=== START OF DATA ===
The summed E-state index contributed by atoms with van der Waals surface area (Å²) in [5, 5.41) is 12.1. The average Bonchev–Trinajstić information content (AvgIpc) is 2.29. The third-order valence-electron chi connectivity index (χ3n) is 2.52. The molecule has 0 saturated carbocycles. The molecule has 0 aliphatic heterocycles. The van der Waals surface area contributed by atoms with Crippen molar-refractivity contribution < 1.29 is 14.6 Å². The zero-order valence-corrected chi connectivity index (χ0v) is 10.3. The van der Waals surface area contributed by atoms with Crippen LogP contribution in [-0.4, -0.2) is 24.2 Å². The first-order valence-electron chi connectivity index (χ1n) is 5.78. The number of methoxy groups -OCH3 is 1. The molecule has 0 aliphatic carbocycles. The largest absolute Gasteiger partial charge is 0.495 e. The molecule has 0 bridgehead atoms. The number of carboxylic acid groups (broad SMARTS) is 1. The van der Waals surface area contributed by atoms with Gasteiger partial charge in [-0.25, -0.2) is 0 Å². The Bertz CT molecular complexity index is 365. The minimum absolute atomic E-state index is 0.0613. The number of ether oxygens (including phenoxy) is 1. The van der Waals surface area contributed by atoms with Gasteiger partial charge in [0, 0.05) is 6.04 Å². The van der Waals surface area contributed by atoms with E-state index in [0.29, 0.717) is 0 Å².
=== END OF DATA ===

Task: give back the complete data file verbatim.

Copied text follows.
The summed E-state index contributed by atoms with van der Waals surface area (Å²) in [5, 5.41) is 12.1. The average Bonchev–Trinajstić information content (AvgIpc) is 2.29. The third-order valence-electron chi connectivity index (χ3n) is 2.52. The molecule has 0 saturated carbocycles. The molecule has 0 aliphatic heterocycles. The van der Waals surface area contributed by atoms with Crippen molar-refractivity contribution < 1.29 is 14.6 Å². The zero-order valence-corrected chi connectivity index (χ0v) is 10.3. The van der Waals surface area contributed by atoms with Crippen LogP contribution in [-0.4, -0.2) is 24.2 Å². The first-order valence-electron chi connectivity index (χ1n) is 5.78. The number of methoxy groups -OCH3 is 1. The molecule has 0 aliphatic carbocycles. The largest absolute Gasteiger partial charge is 0.495 e. The molecule has 0 bridgehead atoms. The number of carboxylic acid groups (broad SMARTS) is 1. The van der Waals surface area contributed by atoms with Gasteiger partial charge in [-0.25, -0.2) is 0 Å². The Bertz CT molecular complexity index is 365. The minimum absolute atomic E-state index is 0.0613. The number of ether oxygens (including phenoxy) is 1. The van der Waals surface area contributed by atoms with Gasteiger partial charge in [0, 0.05) is 6.04 Å². The van der Waals surface area contributed by atoms with E-state index in [0.29, 0.717) is 0 Å².